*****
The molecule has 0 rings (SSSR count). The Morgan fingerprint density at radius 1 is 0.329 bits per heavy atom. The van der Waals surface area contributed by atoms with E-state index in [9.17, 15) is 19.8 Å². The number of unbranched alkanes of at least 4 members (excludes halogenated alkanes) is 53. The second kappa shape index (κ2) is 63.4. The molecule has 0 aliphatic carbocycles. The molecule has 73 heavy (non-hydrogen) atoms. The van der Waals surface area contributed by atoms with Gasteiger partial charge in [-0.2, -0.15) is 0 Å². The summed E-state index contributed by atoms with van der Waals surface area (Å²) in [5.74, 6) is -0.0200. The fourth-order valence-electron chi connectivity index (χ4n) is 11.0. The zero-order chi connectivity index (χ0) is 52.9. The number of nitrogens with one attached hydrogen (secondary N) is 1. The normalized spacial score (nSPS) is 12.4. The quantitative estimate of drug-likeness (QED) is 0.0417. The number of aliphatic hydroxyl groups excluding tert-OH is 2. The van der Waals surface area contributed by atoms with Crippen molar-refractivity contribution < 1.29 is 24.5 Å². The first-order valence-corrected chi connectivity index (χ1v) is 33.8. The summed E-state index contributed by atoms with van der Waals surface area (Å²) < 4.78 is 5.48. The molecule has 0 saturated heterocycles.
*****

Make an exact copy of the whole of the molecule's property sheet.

The molecule has 0 rings (SSSR count). The Morgan fingerprint density at radius 1 is 0.329 bits per heavy atom. The van der Waals surface area contributed by atoms with E-state index in [9.17, 15) is 19.8 Å². The number of unbranched alkanes of at least 4 members (excludes halogenated alkanes) is 53. The second kappa shape index (κ2) is 63.4. The molecule has 0 aliphatic carbocycles. The molecule has 73 heavy (non-hydrogen) atoms. The van der Waals surface area contributed by atoms with Gasteiger partial charge in [-0.2, -0.15) is 0 Å². The summed E-state index contributed by atoms with van der Waals surface area (Å²) in [5.74, 6) is -0.0200. The fourth-order valence-electron chi connectivity index (χ4n) is 11.0. The zero-order chi connectivity index (χ0) is 52.9. The number of nitrogens with one attached hydrogen (secondary N) is 1. The normalized spacial score (nSPS) is 12.4. The quantitative estimate of drug-likeness (QED) is 0.0417. The number of aliphatic hydroxyl groups excluding tert-OH is 2. The van der Waals surface area contributed by atoms with Crippen molar-refractivity contribution < 1.29 is 24.5 Å². The first-order valence-corrected chi connectivity index (χ1v) is 33.8. The summed E-state index contributed by atoms with van der Waals surface area (Å²) < 4.78 is 5.48. The molecule has 0 saturated heterocycles.